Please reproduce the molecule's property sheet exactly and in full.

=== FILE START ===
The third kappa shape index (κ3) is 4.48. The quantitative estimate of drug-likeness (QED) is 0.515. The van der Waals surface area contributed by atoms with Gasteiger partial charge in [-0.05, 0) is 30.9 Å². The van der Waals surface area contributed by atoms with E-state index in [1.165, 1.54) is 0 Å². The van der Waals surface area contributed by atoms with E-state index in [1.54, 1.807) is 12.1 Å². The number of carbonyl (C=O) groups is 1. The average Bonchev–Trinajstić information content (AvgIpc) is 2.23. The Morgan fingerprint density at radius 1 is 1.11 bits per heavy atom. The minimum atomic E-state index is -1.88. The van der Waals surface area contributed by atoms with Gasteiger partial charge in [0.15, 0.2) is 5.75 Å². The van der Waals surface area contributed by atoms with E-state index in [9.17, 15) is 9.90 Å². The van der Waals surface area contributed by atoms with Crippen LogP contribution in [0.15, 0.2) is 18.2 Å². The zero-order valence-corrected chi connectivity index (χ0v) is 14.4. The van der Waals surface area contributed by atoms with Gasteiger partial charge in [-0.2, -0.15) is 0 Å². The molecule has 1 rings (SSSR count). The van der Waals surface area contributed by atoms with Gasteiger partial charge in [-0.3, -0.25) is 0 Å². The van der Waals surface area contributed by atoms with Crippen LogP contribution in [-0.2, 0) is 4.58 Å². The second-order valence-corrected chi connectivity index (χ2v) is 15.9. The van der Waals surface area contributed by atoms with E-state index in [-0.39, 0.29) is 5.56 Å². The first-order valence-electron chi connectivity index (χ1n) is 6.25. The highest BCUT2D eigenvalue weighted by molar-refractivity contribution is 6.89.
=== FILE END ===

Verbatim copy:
The third kappa shape index (κ3) is 4.48. The quantitative estimate of drug-likeness (QED) is 0.515. The van der Waals surface area contributed by atoms with Gasteiger partial charge in [-0.05, 0) is 30.9 Å². The van der Waals surface area contributed by atoms with E-state index in [1.165, 1.54) is 0 Å². The van der Waals surface area contributed by atoms with E-state index in [1.54, 1.807) is 12.1 Å². The number of carbonyl (C=O) groups is 1. The average Bonchev–Trinajstić information content (AvgIpc) is 2.23. The Morgan fingerprint density at radius 1 is 1.11 bits per heavy atom. The minimum atomic E-state index is -1.88. The van der Waals surface area contributed by atoms with Gasteiger partial charge in [0.15, 0.2) is 5.75 Å². The van der Waals surface area contributed by atoms with E-state index in [9.17, 15) is 9.90 Å². The van der Waals surface area contributed by atoms with Crippen LogP contribution in [0.15, 0.2) is 18.2 Å². The zero-order valence-corrected chi connectivity index (χ0v) is 14.4. The van der Waals surface area contributed by atoms with Gasteiger partial charge in [-0.2, -0.15) is 0 Å². The molecule has 1 rings (SSSR count). The van der Waals surface area contributed by atoms with Gasteiger partial charge in [-0.3, -0.25) is 0 Å². The van der Waals surface area contributed by atoms with Crippen LogP contribution in [-0.2, 0) is 4.58 Å². The second-order valence-corrected chi connectivity index (χ2v) is 15.9. The van der Waals surface area contributed by atoms with E-state index in [-0.39, 0.29) is 5.56 Å². The first-order valence-electron chi connectivity index (χ1n) is 6.25. The highest BCUT2D eigenvalue weighted by molar-refractivity contribution is 6.89.